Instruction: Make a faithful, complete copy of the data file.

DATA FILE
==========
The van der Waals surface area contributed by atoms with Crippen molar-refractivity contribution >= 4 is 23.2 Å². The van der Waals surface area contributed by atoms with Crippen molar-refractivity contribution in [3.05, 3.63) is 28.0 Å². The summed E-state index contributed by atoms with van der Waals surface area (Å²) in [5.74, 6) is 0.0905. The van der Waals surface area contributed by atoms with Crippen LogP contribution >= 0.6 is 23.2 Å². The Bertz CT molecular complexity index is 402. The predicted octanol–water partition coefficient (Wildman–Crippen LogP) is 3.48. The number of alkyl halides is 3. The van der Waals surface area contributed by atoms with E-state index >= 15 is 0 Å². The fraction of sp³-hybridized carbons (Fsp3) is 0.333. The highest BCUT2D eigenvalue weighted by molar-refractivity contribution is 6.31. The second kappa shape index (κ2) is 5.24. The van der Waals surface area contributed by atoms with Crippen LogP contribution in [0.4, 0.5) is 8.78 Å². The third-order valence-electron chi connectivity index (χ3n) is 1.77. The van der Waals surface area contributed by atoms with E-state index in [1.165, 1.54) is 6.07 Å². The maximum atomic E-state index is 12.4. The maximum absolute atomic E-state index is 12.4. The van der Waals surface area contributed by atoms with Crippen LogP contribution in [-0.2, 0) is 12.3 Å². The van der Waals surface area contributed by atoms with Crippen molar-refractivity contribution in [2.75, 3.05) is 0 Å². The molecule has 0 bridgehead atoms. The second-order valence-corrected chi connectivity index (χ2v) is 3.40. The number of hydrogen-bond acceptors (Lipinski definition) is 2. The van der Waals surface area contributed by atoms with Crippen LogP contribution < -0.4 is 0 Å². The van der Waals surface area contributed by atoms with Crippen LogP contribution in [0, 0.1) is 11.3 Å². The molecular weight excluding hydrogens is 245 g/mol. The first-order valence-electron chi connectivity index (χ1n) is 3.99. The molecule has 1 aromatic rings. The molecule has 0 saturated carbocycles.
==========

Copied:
The van der Waals surface area contributed by atoms with Crippen molar-refractivity contribution >= 4 is 23.2 Å². The van der Waals surface area contributed by atoms with Crippen molar-refractivity contribution in [3.05, 3.63) is 28.0 Å². The summed E-state index contributed by atoms with van der Waals surface area (Å²) in [5.74, 6) is 0.0905. The van der Waals surface area contributed by atoms with Crippen LogP contribution >= 0.6 is 23.2 Å². The Bertz CT molecular complexity index is 402. The predicted octanol–water partition coefficient (Wildman–Crippen LogP) is 3.48. The number of alkyl halides is 3. The van der Waals surface area contributed by atoms with E-state index >= 15 is 0 Å². The fraction of sp³-hybridized carbons (Fsp3) is 0.333. The highest BCUT2D eigenvalue weighted by molar-refractivity contribution is 6.31. The second kappa shape index (κ2) is 5.24. The van der Waals surface area contributed by atoms with Crippen LogP contribution in [0.4, 0.5) is 8.78 Å². The third-order valence-electron chi connectivity index (χ3n) is 1.77. The van der Waals surface area contributed by atoms with E-state index in [1.165, 1.54) is 6.07 Å². The maximum atomic E-state index is 12.4. The maximum absolute atomic E-state index is 12.4. The van der Waals surface area contributed by atoms with Crippen LogP contribution in [-0.2, 0) is 12.3 Å². The van der Waals surface area contributed by atoms with Crippen molar-refractivity contribution in [2.75, 3.05) is 0 Å². The molecule has 0 bridgehead atoms. The second-order valence-corrected chi connectivity index (χ2v) is 3.40. The number of hydrogen-bond acceptors (Lipinski definition) is 2. The van der Waals surface area contributed by atoms with Crippen LogP contribution < -0.4 is 0 Å². The van der Waals surface area contributed by atoms with Crippen LogP contribution in [0, 0.1) is 11.3 Å². The molecular weight excluding hydrogens is 245 g/mol. The first-order valence-electron chi connectivity index (χ1n) is 3.99. The molecule has 1 aromatic rings. The molecule has 0 saturated carbocycles.